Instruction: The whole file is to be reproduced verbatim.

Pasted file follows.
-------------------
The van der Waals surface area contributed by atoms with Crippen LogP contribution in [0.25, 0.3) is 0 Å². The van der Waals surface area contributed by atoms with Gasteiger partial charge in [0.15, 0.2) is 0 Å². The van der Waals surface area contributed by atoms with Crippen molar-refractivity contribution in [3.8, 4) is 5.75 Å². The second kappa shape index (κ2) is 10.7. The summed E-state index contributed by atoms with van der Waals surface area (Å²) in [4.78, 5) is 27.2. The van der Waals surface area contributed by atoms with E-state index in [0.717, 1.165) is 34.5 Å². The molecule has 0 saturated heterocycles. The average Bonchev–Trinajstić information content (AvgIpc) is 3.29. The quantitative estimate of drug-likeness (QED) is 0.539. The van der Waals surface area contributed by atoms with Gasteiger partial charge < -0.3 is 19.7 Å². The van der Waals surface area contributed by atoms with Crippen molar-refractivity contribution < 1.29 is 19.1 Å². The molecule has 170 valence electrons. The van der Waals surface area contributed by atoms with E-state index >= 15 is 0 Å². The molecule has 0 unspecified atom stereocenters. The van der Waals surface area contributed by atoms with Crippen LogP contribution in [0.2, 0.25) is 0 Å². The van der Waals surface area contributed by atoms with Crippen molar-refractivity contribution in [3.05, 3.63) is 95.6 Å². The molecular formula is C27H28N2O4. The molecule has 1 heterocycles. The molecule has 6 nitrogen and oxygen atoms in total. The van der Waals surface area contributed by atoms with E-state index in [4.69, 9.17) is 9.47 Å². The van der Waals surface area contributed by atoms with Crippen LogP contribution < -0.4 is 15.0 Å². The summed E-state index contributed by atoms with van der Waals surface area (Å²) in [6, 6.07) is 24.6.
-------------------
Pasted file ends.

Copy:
The van der Waals surface area contributed by atoms with Crippen LogP contribution in [0.25, 0.3) is 0 Å². The van der Waals surface area contributed by atoms with Gasteiger partial charge in [0.15, 0.2) is 0 Å². The van der Waals surface area contributed by atoms with Crippen molar-refractivity contribution in [3.8, 4) is 5.75 Å². The second kappa shape index (κ2) is 10.7. The summed E-state index contributed by atoms with van der Waals surface area (Å²) in [4.78, 5) is 27.2. The van der Waals surface area contributed by atoms with E-state index in [0.717, 1.165) is 34.5 Å². The molecule has 0 saturated heterocycles. The average Bonchev–Trinajstić information content (AvgIpc) is 3.29. The quantitative estimate of drug-likeness (QED) is 0.539. The van der Waals surface area contributed by atoms with Gasteiger partial charge < -0.3 is 19.7 Å². The van der Waals surface area contributed by atoms with Crippen molar-refractivity contribution < 1.29 is 19.1 Å². The molecule has 170 valence electrons. The van der Waals surface area contributed by atoms with E-state index >= 15 is 0 Å². The molecule has 0 unspecified atom stereocenters. The van der Waals surface area contributed by atoms with Crippen LogP contribution in [0.2, 0.25) is 0 Å². The van der Waals surface area contributed by atoms with Crippen molar-refractivity contribution in [3.05, 3.63) is 95.6 Å². The molecular formula is C27H28N2O4. The molecule has 1 heterocycles. The molecule has 6 nitrogen and oxygen atoms in total. The van der Waals surface area contributed by atoms with E-state index in [4.69, 9.17) is 9.47 Å². The van der Waals surface area contributed by atoms with Crippen LogP contribution < -0.4 is 15.0 Å². The summed E-state index contributed by atoms with van der Waals surface area (Å²) in [6, 6.07) is 24.6.